In a town where folks wearing Prana and Patagonia easily outnumber those wearing J. Crew or Gap, it’s no surprise that options for climbing outnumber places to go clubbing in Boulder. Climbing season stretches year-round here, where the sun shines 300 days annually and mild temperatures can tease you out of bed early even on the shortest days of the year.
Meander up Flagstaff Mountain to tackle boulder problems—you’ll pick up a tip or two hanging around the Monkey Traverse. The Flatirons are the perfect proving ground for multi-pitch climbs, while Eldorado Canyon offers seemingly limitless trad routes. Boulder Canyon is the place to go for sport climbs with fixed anchors. And farther from town, North Table Mountain and Clear Creek Canyon are also top spots within easy reach.
Basically, if you’re a climber in the Boulder area, you’ve got plenty of exceptional options. Below are some of our favorites.
Jutting up dramatically to form Boulder’s iconic backdrop, the giant rock slabs known as the Flatirons tantalize climbers with nearly 1,000 world-class routes that range from 5.0 to 5.14. The sheer variety and quantity of both trad and sport lines offer enough terrain to last a lifetime. There’s something for everyone, although low-grade trad routes remain king, with many climbers getting their first taste of multi-pitch climbs here.
The Third Flatiron, a 1,300-foot slab with eight pitches, all below 5.6, is a popular choice. The First Flatiron’s direct route also makes many climbers’ bucket lists, with 10 pitches that max out at 5.6. Both the First and Third offer the option of a thrilling rappel off the backside. Advanced climbers also can find plenty of challenge on the Flatirons, tackling routes that push past the 5.11 mark.
Just south of Boulder, Eldorado Canyon State Park is a world-famous climbing mecca, with hundreds of routes along the park’s 700-foot high red and golden sandstone walls. South Boulder Creek flows down the narrow guts of the park, providing a pleasant backdrop of rushing water. You’ll find a lifetime’s worth of climbs here, including the Bastille Crack, and dozens of routes up the iconic Redgarden Wall.
The park gets very crowded on summer weekends, and it can be hot with the sun baking the rock walls. North facing climbs offer the most shade. Bouldering is also popular in Eldorado, with many problems unnamed.
Snaking out the west side of town at the end of Canyon Boulevard, Boulder Canyon leads to a collection of granite playgrounds along a 12-mile stretch of road. Almost every tenth of a mile, you can find a crag to climb. Look for small pullouts where climbers’ cars gather on nice days.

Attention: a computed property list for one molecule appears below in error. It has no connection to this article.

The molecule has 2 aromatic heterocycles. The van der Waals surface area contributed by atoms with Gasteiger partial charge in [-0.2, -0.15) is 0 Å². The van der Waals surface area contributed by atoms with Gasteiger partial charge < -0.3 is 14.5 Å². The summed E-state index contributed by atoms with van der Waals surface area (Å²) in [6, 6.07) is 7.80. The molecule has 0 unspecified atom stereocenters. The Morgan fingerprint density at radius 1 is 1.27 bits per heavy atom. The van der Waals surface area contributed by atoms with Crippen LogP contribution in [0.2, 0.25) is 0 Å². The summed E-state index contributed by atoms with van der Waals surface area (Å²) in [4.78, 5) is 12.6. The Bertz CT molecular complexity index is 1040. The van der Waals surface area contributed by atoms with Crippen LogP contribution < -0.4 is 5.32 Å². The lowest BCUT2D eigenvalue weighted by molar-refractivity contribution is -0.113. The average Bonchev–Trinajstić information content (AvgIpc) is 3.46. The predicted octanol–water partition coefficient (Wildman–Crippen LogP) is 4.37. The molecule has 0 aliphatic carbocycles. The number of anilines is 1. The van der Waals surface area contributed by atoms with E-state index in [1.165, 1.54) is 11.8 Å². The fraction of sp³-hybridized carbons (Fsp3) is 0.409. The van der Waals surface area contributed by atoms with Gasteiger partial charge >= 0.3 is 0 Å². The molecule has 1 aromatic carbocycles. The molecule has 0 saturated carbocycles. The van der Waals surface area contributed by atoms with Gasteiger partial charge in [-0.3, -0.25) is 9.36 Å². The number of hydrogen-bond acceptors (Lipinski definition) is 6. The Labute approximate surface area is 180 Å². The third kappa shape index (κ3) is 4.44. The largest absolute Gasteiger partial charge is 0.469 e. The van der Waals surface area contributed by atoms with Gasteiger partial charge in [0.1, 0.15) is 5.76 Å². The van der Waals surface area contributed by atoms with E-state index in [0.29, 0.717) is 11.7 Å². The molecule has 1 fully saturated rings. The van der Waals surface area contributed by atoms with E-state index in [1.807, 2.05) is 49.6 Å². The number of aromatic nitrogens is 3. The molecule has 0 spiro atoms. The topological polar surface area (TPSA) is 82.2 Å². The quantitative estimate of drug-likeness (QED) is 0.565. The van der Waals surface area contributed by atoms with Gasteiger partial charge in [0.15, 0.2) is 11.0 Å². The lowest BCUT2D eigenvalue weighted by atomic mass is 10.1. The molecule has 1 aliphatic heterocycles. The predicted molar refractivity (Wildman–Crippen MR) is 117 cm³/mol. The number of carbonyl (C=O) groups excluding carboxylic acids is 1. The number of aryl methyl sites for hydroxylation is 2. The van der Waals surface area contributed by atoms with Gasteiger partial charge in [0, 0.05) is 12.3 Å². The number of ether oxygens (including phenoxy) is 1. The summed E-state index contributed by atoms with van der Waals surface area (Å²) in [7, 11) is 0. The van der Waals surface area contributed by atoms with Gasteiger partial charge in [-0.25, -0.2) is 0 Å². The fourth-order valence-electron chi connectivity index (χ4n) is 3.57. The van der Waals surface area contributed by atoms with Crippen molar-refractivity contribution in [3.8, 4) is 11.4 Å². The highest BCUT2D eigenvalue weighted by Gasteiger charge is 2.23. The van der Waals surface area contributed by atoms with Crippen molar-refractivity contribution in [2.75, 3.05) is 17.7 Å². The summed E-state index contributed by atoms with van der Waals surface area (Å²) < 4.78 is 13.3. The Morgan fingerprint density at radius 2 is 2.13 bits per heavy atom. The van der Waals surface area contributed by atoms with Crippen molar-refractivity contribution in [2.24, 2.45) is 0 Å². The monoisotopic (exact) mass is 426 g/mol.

The crags in Boulder Canyon offer something for everyone, with a mix of sport, trad, and top rope climbing. Hit the northern routes on hot summer days, and seek out sunny, southern locales during winter. The Mountain Project has a great breakdown of routes.
North Table Mountain
Watching over the city of Golden, North Table Mountain gets a lot of sun, making its single-pitch sport climbing routes perfect to scale year-round. Easy access and good bolts make this a great place to master sport climbing and work out some difficult top rope climbs.
The majority of the climbs are one-pitch lines less than 60 vertical feet. You’ll find decent bolts, and it’s easy to scramble on top of the mesa and throw down a top rope for many climbs. North Table Mountain has more than 350 established routes, ranging from 5.2 to 5.12. Sport routes dominate, although are enough trad routes in the mix to keep gear junkies happy.
The rock is solid, though on some of the more popular and easy to access routes, it has gotten rather polished. Crowds can be an issue on weekends, especially on the moderate routes. But there’s a reason for that: easy access, great lines, and plenty of bolts.
Check out the Mountain Project North Table Mountain website for details on routes.
Clear Creek Canyon
Boulder Canyon’s sibling 40 minutes to the south, Clear Creek Canyon is a little less crowded and caters to more advanced-intermediate and expert climbers. You’ll find a variety of climbing routes with a matching variety of rock, including gneiss, schist, and granite. The lower canyon has easy to access crags and more sport routes, while the upper canyon gets progressively more technical.
The canyon is about 12 miles long, with more than 700 established routes. Many of the areas feature specific types of climbing. Sections vary between regions, employing a full set of climbing skills. Slabs, overhangs, off-widths, and roofs are all present in Clear Creek Canyon. Difficulties run the full gamut, from 5.0 to 5.14, with the majority of routes favoring more difficult climbs over 5.10. Pitch length vary, from single pitch sport routes to multi-pitch lines over 600 feet.
For more info on specific climbs and crags, consult the Mountain Projectwebsite.
Originally written by RootsRated.
Featured image provided by F Delventhal